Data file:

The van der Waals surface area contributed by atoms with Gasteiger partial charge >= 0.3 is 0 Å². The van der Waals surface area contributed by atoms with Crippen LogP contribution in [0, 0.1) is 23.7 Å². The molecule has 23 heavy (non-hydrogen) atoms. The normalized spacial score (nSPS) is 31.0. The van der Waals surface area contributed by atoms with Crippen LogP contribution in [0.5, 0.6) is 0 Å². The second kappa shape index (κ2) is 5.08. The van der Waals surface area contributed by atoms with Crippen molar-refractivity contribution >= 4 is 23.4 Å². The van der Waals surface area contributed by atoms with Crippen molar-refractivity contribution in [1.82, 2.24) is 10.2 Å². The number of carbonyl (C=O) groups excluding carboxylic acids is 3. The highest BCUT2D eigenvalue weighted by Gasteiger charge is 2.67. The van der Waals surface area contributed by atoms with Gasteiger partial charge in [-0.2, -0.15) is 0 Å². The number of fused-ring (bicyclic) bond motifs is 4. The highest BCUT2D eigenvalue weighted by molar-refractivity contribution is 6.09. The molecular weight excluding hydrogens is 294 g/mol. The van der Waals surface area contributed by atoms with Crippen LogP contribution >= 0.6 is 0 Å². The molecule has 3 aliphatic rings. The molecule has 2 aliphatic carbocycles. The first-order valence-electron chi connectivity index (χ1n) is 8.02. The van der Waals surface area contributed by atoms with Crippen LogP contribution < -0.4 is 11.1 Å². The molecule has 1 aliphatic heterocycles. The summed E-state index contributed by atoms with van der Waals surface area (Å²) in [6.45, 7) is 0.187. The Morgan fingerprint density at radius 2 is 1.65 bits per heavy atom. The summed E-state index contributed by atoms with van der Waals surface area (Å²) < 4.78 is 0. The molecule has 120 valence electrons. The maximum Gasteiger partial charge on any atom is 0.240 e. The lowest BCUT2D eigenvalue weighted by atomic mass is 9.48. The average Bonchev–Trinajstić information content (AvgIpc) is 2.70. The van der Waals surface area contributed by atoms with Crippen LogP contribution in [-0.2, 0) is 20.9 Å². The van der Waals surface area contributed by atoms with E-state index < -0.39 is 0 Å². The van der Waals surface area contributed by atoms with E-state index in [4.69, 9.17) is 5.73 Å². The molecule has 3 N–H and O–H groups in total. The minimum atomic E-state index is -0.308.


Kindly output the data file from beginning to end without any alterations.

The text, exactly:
The van der Waals surface area contributed by atoms with Gasteiger partial charge >= 0.3 is 0 Å². The van der Waals surface area contributed by atoms with Crippen LogP contribution in [0, 0.1) is 23.7 Å². The molecule has 23 heavy (non-hydrogen) atoms. The normalized spacial score (nSPS) is 31.0. The van der Waals surface area contributed by atoms with Crippen LogP contribution in [0.5, 0.6) is 0 Å². The second kappa shape index (κ2) is 5.08. The van der Waals surface area contributed by atoms with Crippen molar-refractivity contribution >= 4 is 23.4 Å². The van der Waals surface area contributed by atoms with Crippen molar-refractivity contribution in [1.82, 2.24) is 10.2 Å². The number of carbonyl (C=O) groups excluding carboxylic acids is 3. The highest BCUT2D eigenvalue weighted by Gasteiger charge is 2.67. The van der Waals surface area contributed by atoms with Gasteiger partial charge in [-0.2, -0.15) is 0 Å². The number of fused-ring (bicyclic) bond motifs is 4. The highest BCUT2D eigenvalue weighted by molar-refractivity contribution is 6.09. The molecular weight excluding hydrogens is 294 g/mol. The van der Waals surface area contributed by atoms with Crippen LogP contribution >= 0.6 is 0 Å². The molecule has 3 aliphatic rings. The molecule has 2 aliphatic carbocycles. The first-order valence-electron chi connectivity index (χ1n) is 8.02. The van der Waals surface area contributed by atoms with Crippen LogP contribution < -0.4 is 11.1 Å². The molecule has 1 aliphatic heterocycles. The summed E-state index contributed by atoms with van der Waals surface area (Å²) in [6.45, 7) is 0.187. The Morgan fingerprint density at radius 2 is 1.65 bits per heavy atom. The summed E-state index contributed by atoms with van der Waals surface area (Å²) < 4.78 is 0. The molecule has 120 valence electrons. The maximum Gasteiger partial charge on any atom is 0.240 e. The lowest BCUT2D eigenvalue weighted by atomic mass is 9.48. The average Bonchev–Trinajstić information content (AvgIpc) is 2.70. The van der Waals surface area contributed by atoms with Crippen LogP contribution in [-0.2, 0) is 20.9 Å². The van der Waals surface area contributed by atoms with E-state index < -0.39 is 0 Å². The van der Waals surface area contributed by atoms with E-state index in [4.69, 9.17) is 5.73 Å². The molecule has 3 N–H and O–H groups in total. The minimum atomic E-state index is -0.308.